Note: The Rev. Baughman preached this sermon June 3, at opening worship of Annual Conference 2012 of the North Texas Conference.
Greetings beautiful people of the North Texas Annual Conference. I am so grateful to stand before you this day as we enter into this time of Holy Conferencing. I give thanks to Bishop Bledsoe for inviting me to preach today and for his leadership of this annual conference. I give thanks to the good people of Custer Road. It is good to see so many people whom I love in the congregation and the choir loft. It is indeed a humbling thing to stand before my peers and colleagues and dare to do something as humbling as preach the word of God.
I am not worthy. I am not able. But God will be good. I must admit that it adds to my nerves to preach before a homiletic hero of mine, the Rev. Dr. Zan W Holmes. Sir, if you say “amen” just one time during this sermon, I’ll die a happy man. You don’t even have to mean it.
Before we do something as bold as approach the word of God, I ask that you would bow your heads for the prayer of illumination. It’s one of my favorite prayers and comes out of our United Methodist Hymnal. Let us pray:
From the cowardice that dare not face new truth
From the laziness that is contented with half truth
From the arrogance that thinks it knows all truth, Oh Lord, deliver us.
Acts 2:16-17, 25-27, 37-38
As the heat of summer began, I was watching the news. I had this sermon on my mind and heard a report about the symptoms of dehydration. Lets see if they sound familiar, body of Christ.
- Rapid Heart rate associated with stressful situations
- Skin that lacks elasticity
- The inability to expel waste and cleanse the body
- Aches and pains, especially in the head (Richard, you’re the lay leader…any aches and pains in the head?)
- Serious cases may result in delirium and body systems progressively shutting down.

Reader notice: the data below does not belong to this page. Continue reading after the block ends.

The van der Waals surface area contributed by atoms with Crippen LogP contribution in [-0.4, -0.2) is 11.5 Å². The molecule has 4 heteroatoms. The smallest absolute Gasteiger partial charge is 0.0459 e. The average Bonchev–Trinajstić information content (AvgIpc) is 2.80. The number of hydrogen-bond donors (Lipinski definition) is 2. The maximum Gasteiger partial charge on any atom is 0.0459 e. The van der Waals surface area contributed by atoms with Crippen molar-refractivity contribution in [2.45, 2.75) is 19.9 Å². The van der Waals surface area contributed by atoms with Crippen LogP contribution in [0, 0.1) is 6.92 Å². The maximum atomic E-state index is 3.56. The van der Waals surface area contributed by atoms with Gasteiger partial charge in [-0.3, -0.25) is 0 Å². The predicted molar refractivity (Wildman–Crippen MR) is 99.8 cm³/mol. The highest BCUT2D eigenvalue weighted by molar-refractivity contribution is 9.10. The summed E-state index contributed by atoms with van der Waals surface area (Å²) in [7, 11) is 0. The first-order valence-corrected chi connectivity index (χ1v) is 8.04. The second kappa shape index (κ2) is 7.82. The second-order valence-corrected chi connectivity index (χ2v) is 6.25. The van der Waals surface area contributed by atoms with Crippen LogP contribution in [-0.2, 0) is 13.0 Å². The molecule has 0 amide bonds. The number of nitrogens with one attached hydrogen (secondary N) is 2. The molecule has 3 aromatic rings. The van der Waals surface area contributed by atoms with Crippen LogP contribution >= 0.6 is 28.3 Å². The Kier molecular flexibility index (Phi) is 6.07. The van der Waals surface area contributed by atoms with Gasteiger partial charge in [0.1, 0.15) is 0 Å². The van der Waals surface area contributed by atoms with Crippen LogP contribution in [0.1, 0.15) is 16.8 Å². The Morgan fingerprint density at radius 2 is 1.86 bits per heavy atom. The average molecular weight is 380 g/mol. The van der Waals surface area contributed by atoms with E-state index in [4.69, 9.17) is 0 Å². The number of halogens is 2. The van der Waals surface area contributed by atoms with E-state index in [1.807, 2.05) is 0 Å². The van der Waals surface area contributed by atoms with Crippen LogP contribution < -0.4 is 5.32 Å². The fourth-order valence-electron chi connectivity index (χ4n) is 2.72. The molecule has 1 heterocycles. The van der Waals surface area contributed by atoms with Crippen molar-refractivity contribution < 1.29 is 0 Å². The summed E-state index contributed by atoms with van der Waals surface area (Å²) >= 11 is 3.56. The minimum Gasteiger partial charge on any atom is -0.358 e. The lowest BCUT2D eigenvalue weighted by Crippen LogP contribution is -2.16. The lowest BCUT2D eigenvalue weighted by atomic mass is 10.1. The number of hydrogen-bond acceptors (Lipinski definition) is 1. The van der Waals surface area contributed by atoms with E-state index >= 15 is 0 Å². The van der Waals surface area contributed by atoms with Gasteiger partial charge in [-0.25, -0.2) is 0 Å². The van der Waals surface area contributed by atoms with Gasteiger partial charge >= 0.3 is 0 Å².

Any of that sound like our churches?
Does that sound like society?
We serve thirsty churches in a thirsty world.
And in the midst of the world’s thirst, fewer are attending church.
I recently called my grandfather—a retired Methodist minister and District Superintendent. We were discussing the church and I asked him what his dreams were.
I want to see cooperative ministry where people are working for the kingdom of God not competing for numbers of dollars or people. We’re focusing on numbers instead of kingdom work. We need to be evangelistic, bringing people into the kingdom of God. When I see what’s happening in the UMC, we’re digging wells in Africa and universities in Zimbabwe and hospitals and schools but where are we bringing people into the saving grace of God through Jesus Christ?
Where? In Africa, of course. The place where we are meeting people’s needs, providing real water with the living water.
Once upon a time we were like that for the United States. The Methodists built hospitals, brought about child labour laws and invented Sunday school so that industrialized children could learn how to read in the days before public education. Every Great Awakening in U.S. history has been partnered with a significant expansion in the ways that we, the church, cared for the poor, advocated for social justice and were active in kingdom work.